Second-harmonic generation microscopy is a valuable label-free modality for imaging non-centrosymmetric structures and has important biomedical applications from live-cell imaging to cancer diagnosis. Conventional second-harmonic generation microscopy measures intensity signals that originate from tightly focused laser beams, preventing researchers from solving the scattering inverse problem for second-order nonlinear materials. Here, we present harmonic optical tomography (HOT) as a novel modality for imaging microscopic, nonlinear and inhomogeneous objects. The HOT principle of operation relies on interferometrically measuring the complex harmonic field and using a scattering inverse model to reconstruct the three-dimensional distribution of harmonophores. HOT enables strong axial sectioning via the momentum conservation of spatially and temporally broadband fields. We illustrate the HOT operation with experiments and reconstructions on a beta-barium borate crystal and various biological specimens. Although our results involve second-order nonlinear materials, we show that this approach applies to any coherent nonlinear process.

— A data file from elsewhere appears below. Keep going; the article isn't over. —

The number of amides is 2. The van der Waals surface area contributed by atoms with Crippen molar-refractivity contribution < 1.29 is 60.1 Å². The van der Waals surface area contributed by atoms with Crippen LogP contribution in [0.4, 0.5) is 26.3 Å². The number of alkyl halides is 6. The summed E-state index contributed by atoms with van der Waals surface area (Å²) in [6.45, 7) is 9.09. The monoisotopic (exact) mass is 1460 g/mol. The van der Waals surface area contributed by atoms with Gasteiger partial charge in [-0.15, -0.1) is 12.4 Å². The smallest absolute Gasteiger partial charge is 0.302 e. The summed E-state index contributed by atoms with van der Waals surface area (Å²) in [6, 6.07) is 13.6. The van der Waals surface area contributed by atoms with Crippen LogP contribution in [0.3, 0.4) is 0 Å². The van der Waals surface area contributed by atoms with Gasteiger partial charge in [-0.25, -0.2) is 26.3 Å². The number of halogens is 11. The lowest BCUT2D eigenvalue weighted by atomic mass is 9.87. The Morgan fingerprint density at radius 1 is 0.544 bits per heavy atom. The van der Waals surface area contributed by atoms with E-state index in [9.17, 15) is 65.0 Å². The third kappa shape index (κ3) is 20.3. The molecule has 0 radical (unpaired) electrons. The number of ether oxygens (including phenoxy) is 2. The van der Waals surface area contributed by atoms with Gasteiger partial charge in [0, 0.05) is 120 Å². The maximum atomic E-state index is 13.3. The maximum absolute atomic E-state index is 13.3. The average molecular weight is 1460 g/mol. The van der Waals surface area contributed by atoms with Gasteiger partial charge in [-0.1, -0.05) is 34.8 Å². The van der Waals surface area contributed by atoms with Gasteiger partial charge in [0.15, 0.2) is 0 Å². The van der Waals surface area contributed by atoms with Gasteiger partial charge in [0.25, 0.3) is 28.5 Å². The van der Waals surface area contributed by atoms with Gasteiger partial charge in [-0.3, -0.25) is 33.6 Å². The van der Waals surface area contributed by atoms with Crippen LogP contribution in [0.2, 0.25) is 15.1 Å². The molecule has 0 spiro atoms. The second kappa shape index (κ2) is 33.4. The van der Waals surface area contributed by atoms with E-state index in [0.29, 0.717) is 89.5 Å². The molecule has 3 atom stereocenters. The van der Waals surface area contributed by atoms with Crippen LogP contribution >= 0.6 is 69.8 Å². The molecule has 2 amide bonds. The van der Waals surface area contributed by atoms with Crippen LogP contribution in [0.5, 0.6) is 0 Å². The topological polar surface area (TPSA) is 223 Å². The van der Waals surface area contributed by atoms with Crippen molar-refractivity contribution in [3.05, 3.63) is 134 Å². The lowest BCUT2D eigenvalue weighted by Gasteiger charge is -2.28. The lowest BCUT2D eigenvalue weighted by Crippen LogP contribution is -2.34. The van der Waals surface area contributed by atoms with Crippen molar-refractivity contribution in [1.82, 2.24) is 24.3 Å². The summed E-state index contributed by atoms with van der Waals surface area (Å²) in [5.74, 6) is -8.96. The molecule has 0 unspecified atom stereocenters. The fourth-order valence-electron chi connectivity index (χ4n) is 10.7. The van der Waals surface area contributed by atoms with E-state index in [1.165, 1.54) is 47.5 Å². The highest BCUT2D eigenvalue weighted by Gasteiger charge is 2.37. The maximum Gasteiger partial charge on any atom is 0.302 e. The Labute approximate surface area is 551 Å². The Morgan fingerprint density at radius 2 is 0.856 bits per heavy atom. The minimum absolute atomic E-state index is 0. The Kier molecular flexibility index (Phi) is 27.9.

ASJC Scopus subject areas
- Electronic, Optical and Magnetic Materials
- Atomic and Molecular Physics, and Optics